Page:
The fun would be to work out if it would pay to hook a small generator up to feed power back rather than paying to get an EV.

  13. dscott says:

    One wee problem with the concept of home recharging… Where is your car during the daylight hours? If you are not retired, your car is at work. If you are a homemaker or retired, your car is used to run errands during daylight hours. So in practical terms for most people, the only real time your car will be at home during daylight hours is the weekend and holidays when you’re not using it.

    The upshot is the idea that you would be getting FREE energy for using the car is only valid at most 2 days a week for wage earners. And btw at $35,000 for the cheapest Tesla Model 3, the idea that retirees and homemakers are going to afford an electric vehicle or would NOT choose a much cheaper gasoline powered vehicle is just plain silly.

  14. p.g.sharrow says:

    dscott says this is just plain silly.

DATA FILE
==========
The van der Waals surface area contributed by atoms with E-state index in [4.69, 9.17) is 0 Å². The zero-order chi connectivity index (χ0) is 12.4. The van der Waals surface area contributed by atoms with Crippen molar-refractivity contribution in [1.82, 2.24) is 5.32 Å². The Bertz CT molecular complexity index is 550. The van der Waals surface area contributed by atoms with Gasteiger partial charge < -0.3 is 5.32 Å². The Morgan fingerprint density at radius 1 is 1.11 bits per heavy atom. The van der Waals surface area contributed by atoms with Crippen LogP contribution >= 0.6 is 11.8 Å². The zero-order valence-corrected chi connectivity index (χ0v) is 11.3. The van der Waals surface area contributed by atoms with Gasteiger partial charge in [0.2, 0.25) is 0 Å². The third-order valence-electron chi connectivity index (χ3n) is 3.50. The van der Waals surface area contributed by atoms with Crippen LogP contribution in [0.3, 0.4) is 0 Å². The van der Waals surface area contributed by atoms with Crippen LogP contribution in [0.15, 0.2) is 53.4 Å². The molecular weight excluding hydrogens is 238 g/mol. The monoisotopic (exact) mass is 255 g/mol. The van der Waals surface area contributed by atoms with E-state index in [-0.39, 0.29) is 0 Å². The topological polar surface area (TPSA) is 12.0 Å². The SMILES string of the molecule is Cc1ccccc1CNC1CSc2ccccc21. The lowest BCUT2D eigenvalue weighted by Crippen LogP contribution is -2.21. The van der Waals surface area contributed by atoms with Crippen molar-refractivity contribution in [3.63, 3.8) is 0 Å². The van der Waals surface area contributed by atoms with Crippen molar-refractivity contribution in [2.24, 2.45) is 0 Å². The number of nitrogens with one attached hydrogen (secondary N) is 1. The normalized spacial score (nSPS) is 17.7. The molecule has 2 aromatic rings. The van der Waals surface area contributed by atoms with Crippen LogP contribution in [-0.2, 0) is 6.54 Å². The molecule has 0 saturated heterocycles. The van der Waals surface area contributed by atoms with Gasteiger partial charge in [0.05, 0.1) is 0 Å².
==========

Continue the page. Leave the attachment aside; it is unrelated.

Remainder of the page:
A lot more the just plain silly. This is a part and parcel of the Ecoloon’s “Rainbows in Blue Skies” pipe dreams for our future. Isn’t Ignorance of reality wonderful! They must live in a SiFi world…pg

  15. ivan says:

    The more I see of the stupidity of the greens and the sheep like following of the general public I can’t help think that the film ‘Idiocracy’ (based on C. M. Kornbluth’s book ‘The Marching Morons’) is prophetic.

    Anyone that accepts this, and other green ‘initiatives’ on face value, I have a well used bridge you just have to buy.

  16. oldbrew says:

    ‘Vehicle to grid scheme allows EV owners to drive for free‘ at someone else’s expense.